Bernard Chasan wrote:
>If this is a dark age, if the barbarians are doing better than ever,
>our duty is clear. We need to save civilization. Put on a cd!! Read
>a good book!!
As far as saving civilization...stop your contribution to National Public
Radio...do a radio program on you local community radio station...get
on the board of your local arts organizations...start letter writing
campaigns to get your local classical station to really play classical
music and not wall to wall Dittersdorf (well, ok, so he did write a few
good pieces) but you get my drift.
Ultimately, I think we may be fighting a loosing battle. While I know
not everyone is fond of the Johnson book, "Who needs classical Music?"
there are some thoughts in it I find valid. With the mass availability
of music, I believe we run the risk of cheapening it.
The other day, as I was listening to a 78 minute CD...I started thinking
about how difficult it was to listen to music before the record player,
we either went to a concert...which meant leaving home and setting aside
some time to listen and paying our money, etc. or learning how to play
music ourselves...then, when we had records, they would only play for a
few minutes...so one was more involved in the process of even playing a
I believe we are developing a generation with shorter attention spans...
Not all of my Freshman students have that short attention span, but many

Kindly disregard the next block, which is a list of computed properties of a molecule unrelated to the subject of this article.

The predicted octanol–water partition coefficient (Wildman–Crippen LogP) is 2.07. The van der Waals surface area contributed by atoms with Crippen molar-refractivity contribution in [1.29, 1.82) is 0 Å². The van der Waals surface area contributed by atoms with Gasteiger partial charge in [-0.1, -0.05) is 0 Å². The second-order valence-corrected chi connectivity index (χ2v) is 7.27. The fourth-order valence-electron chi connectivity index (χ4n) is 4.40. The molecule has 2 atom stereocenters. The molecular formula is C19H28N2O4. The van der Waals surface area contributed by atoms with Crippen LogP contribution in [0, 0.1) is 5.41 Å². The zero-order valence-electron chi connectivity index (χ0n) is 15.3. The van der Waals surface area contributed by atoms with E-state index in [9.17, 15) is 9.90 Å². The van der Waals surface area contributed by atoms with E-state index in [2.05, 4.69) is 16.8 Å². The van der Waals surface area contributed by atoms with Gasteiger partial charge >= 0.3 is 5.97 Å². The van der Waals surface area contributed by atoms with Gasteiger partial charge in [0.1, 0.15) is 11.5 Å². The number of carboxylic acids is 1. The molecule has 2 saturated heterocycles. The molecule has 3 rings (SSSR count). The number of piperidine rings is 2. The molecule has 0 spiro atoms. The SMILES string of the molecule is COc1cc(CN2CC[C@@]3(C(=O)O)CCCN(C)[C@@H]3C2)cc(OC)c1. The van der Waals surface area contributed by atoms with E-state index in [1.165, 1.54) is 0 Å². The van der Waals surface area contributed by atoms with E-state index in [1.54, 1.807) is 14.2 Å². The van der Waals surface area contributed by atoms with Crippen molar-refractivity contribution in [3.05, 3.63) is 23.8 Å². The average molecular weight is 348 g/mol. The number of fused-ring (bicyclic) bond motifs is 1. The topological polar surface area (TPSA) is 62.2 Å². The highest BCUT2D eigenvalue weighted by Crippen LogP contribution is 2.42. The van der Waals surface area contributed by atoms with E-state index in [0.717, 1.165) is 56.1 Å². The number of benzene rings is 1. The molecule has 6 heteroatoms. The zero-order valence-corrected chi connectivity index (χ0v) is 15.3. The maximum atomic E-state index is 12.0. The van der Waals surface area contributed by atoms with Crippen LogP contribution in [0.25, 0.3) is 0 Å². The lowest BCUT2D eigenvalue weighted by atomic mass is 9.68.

do...I wonder, how many people are willing to devote the time to get to
the point of a 60 minute discourse...say a Mahler Symphony.
>Spread the word!! There may be more of us than we might imagine.
Naxos can sell about 10-15,000 of each title...well they do have great
distribution and advertize a great deal...but, for me, when I think about
it...even with all of those resources...world wide sale of those numbers
says we are small in number...or perhaps we have too many choices...
>Recently retired from the Boston University Physics Department,
God how I envy you!
>Best wishes for the New Year - dress warm, you are needed to save
Which civilization? As the Oxford states: To make civil; to bring out
of barbarism, to instruct in the arts of life, and thus elevate in the
scale of humanity...
So the question is, who defines what is barbaric and what is not? Bartok's
Allegro Barbaro doesn't seem all that barbaric to me...
Some years ago, one of our ethnomusicology students said..."of course
the symphony is dead. (of course Bernstein said that many years ago)
It has no relevance to our society." While I would like to think it
should be relevant. I wonder if there will be enough who do find it
relevant to provide the money to keep it going. For me...there are times
when I think it is only through the recording that we will preserve this
"irrelevant" art form.